Tracy K. Smith and Dorothea Lasky are two of my all-time favorite poets—Tracy’s poems are electric and achy. They fill me with awe. Dorothea’s change colors and swirl through a choir of beautiful, brutal voices. She observes the movements of the self with such wonder and comic candor. Their poems snap me back whenever I feel out of sync with the world.

I’m also a huge fan of the comedian Julio Torres—he isn’t branded as a poet but I think he’s a good one. He speaks on behalf of toys and furniture and shards of plastic, weaving playfulness with abstraction. And he’s an Aquarius like me.

Who were your poetry mentors and how did they influence you?

My Dad has always taken my writing seriously and evaluated it honestly. He used to read me Philip Larkin and Yeats and Emily Dickinson before bed, and still sends me clippings and links to writing he loves. Because of his enthusiastic support, I’ve grown up believing that it’s possible to be a writer.

A high-school English teacher, Marion Wrye, taught me how to edit. We used to meet at a diner and talk through poems for hours. She has a wonderful lyrical ear, and a talent for cutting fat off a line.

In college, I was lucky enough to work with Erica Hunt, a great poet and an activist who was incredibly generous with her time and attention. She taught me how to break a line, and exposed me to Language poetry which blasted open my idea of what poems can do.

In grad school, I got to work with Robert Pinsky, who was so much fun to talk with about poetry. He believes that poems should enrich regular people’s lives, a belief I really admire, and he has an instinctive ear for language. Karl Kirchwey was also a mentor at BU—his generous attention taught me to choose words carefully. The brilliance and sincerity of my BU cohort challenged me to write without fear, and to keep practicing art even during a scary political climate. I feel so lucky to have learned from these people.

Tell us about your last book(s) and poem(s) that stood out to you and why.

I’ve been into the poem “The Tooth” by Heather Christle, which is weird and sort of sublime. I also just read the book Letters to a Stranger by Thomas James, a gorgeous homage to Ariel. His voice is less angry than Plath’s but just as clean—bursting with pain and praise. My favorite poem from it is “Mummy of a Lady Named Jemutesonekh.” I read it like twenty times and texted a link to a lot of people.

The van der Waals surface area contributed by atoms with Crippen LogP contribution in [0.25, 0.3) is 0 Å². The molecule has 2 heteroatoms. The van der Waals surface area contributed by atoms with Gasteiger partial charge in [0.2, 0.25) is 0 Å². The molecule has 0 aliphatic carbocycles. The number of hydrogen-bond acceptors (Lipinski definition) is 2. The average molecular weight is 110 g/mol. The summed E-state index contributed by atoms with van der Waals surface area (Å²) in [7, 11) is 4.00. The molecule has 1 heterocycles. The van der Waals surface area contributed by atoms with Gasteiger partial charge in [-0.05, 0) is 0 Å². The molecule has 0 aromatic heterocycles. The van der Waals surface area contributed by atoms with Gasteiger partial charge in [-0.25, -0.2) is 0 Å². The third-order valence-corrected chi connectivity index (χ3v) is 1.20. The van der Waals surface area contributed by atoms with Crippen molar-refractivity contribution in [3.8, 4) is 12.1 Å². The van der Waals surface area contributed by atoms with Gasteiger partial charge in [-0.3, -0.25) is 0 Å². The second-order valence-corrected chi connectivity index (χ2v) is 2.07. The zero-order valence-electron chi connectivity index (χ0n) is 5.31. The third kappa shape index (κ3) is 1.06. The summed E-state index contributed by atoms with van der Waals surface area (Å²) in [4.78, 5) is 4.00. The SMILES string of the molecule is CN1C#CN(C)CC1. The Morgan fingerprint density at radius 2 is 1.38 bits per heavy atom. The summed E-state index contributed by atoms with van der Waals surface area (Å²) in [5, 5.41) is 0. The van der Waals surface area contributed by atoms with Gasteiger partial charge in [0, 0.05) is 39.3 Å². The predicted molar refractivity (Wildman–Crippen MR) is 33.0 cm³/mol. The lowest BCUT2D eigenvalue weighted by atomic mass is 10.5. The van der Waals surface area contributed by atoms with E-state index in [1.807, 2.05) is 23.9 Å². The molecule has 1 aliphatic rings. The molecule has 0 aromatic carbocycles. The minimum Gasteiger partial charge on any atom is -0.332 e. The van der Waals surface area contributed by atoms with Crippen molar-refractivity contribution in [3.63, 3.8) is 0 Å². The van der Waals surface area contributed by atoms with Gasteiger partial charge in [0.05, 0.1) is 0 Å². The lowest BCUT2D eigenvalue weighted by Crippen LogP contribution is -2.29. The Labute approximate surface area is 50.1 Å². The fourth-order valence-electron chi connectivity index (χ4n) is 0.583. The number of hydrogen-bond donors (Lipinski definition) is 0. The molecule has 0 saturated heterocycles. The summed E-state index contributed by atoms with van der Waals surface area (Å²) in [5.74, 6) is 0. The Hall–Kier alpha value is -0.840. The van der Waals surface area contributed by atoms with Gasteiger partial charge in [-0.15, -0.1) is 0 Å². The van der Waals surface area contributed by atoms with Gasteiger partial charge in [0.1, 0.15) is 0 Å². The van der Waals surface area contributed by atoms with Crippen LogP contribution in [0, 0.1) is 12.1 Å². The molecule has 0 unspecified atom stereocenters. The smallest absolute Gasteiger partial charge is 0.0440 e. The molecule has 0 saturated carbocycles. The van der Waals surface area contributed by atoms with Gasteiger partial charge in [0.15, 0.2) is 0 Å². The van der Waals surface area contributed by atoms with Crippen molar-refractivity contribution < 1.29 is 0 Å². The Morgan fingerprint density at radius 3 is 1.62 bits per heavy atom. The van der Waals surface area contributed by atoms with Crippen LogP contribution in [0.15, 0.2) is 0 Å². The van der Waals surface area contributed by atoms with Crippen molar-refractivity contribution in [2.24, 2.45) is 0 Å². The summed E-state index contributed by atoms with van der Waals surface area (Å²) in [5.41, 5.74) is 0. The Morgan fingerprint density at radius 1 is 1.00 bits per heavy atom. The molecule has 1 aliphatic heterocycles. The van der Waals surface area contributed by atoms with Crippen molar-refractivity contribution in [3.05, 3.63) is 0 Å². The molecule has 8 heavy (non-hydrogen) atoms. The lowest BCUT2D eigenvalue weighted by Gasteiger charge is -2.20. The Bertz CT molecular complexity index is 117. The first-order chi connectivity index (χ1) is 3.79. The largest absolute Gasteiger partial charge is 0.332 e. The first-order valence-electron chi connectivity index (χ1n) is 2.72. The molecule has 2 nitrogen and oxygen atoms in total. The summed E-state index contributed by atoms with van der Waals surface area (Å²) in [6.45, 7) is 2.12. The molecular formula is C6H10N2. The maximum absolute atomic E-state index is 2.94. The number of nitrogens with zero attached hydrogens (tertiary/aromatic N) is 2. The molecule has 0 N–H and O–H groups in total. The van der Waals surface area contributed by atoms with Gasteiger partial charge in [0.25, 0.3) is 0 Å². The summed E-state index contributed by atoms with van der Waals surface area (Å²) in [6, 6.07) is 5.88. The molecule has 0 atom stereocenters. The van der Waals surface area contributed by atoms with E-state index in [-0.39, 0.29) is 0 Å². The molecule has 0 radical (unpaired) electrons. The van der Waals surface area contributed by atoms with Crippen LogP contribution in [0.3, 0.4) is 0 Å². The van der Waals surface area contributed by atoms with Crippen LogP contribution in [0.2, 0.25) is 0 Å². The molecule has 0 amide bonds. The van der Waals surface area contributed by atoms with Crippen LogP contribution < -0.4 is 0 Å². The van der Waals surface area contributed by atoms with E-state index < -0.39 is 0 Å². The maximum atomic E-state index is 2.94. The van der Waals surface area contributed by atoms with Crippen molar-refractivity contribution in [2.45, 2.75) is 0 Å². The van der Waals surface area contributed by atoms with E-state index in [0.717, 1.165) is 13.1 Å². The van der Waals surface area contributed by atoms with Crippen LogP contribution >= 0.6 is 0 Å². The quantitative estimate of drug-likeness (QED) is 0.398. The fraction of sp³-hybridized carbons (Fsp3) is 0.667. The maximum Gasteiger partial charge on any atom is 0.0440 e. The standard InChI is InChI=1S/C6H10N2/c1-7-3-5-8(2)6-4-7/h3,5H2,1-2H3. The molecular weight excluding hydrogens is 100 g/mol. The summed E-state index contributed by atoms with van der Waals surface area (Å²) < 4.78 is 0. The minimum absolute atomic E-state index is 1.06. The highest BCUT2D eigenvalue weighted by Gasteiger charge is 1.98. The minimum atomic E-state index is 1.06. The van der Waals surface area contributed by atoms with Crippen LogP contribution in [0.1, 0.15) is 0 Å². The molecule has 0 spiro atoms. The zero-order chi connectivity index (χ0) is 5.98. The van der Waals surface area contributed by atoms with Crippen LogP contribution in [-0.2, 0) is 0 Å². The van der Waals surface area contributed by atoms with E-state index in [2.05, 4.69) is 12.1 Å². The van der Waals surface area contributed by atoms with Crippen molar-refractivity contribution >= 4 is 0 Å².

What are some books or poems that you’ve been meaning to read for years and still haven’t gotten to?

I’ve been meaning to read all of Borges’s short stories. I’ve also somehow never read Virginia Woolf.

Describe your reading process. Do you read one book at a time, cover to cover, or dip in and out of multiple books? Do you plan out your reading in advance or discover your next read at random? Do you prefer physical books or digital texts? Are you a note-taker?

I’m too obsessive to dabble—I can only ever read books one at a time, and prefer to have copies in my hands. I usually order a bunch of books at once on my Brooklyn Public Library app, and read them in the order in which they arrive. I’m bad about taking notes because the process rips me out of the story, but I’m trying to be better with regard to looking up words I don’t know. I recently reread Anne Carson’s “The Glass Essay” and learned the word “lucency.” It’s a technical term for an area that appears dark on an X-ray. I am in love with it. Sometimes I whisper it to myself.

What’s one thing you’d like to try in a poem or sequence of poems that you haven’t tried before?

I’d like to step into more voices that are clearly not my own. I’ve been thinking a lot about how the use of formal, impersonal speech enables people to do terrible things to each other. I’d love to play with courtroom jargon, and the language of “following procedure” that people in power so often use to justify acts of evil.

Where are some places you like to read and write (besides home, assuming you like to be there)?

I like to write in coffee shops that are a little bit dark, and I also take iPhone notes wherever I am. I read a lot on the train.

What are some Brooklyn spaces you love? Why?

I love hanging out at House of Yes, Mood Ring, Molasses Books. Prospect Park has special significance for me—my great-grandmother used to roll my grandma and her brother there in a wagon when they were kids, before the Depression hit. I love listening to my grandma talk about the Brooklyn of her childhood. In city parks, public and private spaces melt together. People are playing games, breaking up, doing aerial yoga, making out, smoking, having business meetings. I also love the Ditmas Park area—when I dog-sat for a pit bull last spring, the two of us would walk down lanes of old, colorful houses feeling tough and hot.

Fill in the blanks in these lines by Whitman:

I celebrate your face in conversation

light-smudged from bay windows,

greased with day-smells.

And what you say, I won’t remember.

For every word raises

the tongue: A god flickering in you.

Why Brooklyn?

I love it here.